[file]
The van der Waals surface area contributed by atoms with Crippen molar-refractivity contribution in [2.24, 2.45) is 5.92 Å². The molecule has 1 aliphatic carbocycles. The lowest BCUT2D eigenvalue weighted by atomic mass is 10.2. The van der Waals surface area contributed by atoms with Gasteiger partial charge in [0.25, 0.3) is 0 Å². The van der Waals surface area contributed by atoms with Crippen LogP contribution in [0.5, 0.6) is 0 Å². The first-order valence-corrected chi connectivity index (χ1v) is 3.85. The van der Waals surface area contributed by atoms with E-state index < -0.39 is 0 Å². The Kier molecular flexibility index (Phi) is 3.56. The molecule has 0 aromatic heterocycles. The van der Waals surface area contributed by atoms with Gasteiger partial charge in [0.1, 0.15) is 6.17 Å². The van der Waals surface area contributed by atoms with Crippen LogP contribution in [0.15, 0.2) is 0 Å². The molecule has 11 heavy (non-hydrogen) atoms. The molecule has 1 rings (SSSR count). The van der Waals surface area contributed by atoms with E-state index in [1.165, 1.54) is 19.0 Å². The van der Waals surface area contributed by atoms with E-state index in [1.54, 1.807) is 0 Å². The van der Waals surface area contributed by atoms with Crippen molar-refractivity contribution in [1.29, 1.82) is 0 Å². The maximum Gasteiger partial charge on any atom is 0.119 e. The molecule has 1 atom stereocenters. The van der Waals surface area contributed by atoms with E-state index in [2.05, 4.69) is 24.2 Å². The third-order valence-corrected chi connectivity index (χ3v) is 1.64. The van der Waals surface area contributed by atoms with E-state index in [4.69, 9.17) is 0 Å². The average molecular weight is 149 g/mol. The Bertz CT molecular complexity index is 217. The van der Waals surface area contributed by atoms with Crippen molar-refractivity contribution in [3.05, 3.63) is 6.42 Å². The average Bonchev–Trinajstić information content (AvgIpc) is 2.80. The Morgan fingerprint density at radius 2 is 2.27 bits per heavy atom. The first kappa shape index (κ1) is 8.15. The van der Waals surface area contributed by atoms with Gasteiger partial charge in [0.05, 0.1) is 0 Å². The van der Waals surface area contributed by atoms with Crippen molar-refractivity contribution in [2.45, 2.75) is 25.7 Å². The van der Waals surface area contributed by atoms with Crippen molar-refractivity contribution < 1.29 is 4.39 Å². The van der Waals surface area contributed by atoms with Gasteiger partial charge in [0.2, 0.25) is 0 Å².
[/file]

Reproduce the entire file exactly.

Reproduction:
The van der Waals surface area contributed by atoms with Crippen molar-refractivity contribution in [2.24, 2.45) is 5.92 Å². The molecule has 1 aliphatic carbocycles. The lowest BCUT2D eigenvalue weighted by atomic mass is 10.2. The van der Waals surface area contributed by atoms with Gasteiger partial charge in [0.25, 0.3) is 0 Å². The van der Waals surface area contributed by atoms with Crippen LogP contribution in [0.5, 0.6) is 0 Å². The first-order valence-corrected chi connectivity index (χ1v) is 3.85. The van der Waals surface area contributed by atoms with E-state index < -0.39 is 0 Å². The Kier molecular flexibility index (Phi) is 3.56. The molecule has 0 aromatic heterocycles. The van der Waals surface area contributed by atoms with Gasteiger partial charge in [0.1, 0.15) is 6.17 Å². The van der Waals surface area contributed by atoms with Crippen LogP contribution in [0.15, 0.2) is 0 Å². The molecule has 11 heavy (non-hydrogen) atoms. The molecule has 1 rings (SSSR count). The van der Waals surface area contributed by atoms with E-state index in [1.165, 1.54) is 19.0 Å². The van der Waals surface area contributed by atoms with E-state index in [1.54, 1.807) is 0 Å². The van der Waals surface area contributed by atoms with Crippen molar-refractivity contribution in [1.29, 1.82) is 0 Å². The maximum Gasteiger partial charge on any atom is 0.119 e. The molecule has 1 atom stereocenters. The van der Waals surface area contributed by atoms with E-state index in [2.05, 4.69) is 24.2 Å². The third-order valence-corrected chi connectivity index (χ3v) is 1.64. The van der Waals surface area contributed by atoms with E-state index in [4.69, 9.17) is 0 Å². The average molecular weight is 149 g/mol. The Bertz CT molecular complexity index is 217. The van der Waals surface area contributed by atoms with Crippen molar-refractivity contribution in [3.05, 3.63) is 6.42 Å². The average Bonchev–Trinajstić information content (AvgIpc) is 2.80. The Morgan fingerprint density at radius 2 is 2.27 bits per heavy atom. The first kappa shape index (κ1) is 8.15. The van der Waals surface area contributed by atoms with Gasteiger partial charge in [0.05, 0.1) is 0 Å². The van der Waals surface area contributed by atoms with Crippen molar-refractivity contribution in [2.45, 2.75) is 25.7 Å². The van der Waals surface area contributed by atoms with Crippen molar-refractivity contribution < 1.29 is 4.39 Å². The van der Waals surface area contributed by atoms with Gasteiger partial charge in [0.2, 0.25) is 0 Å².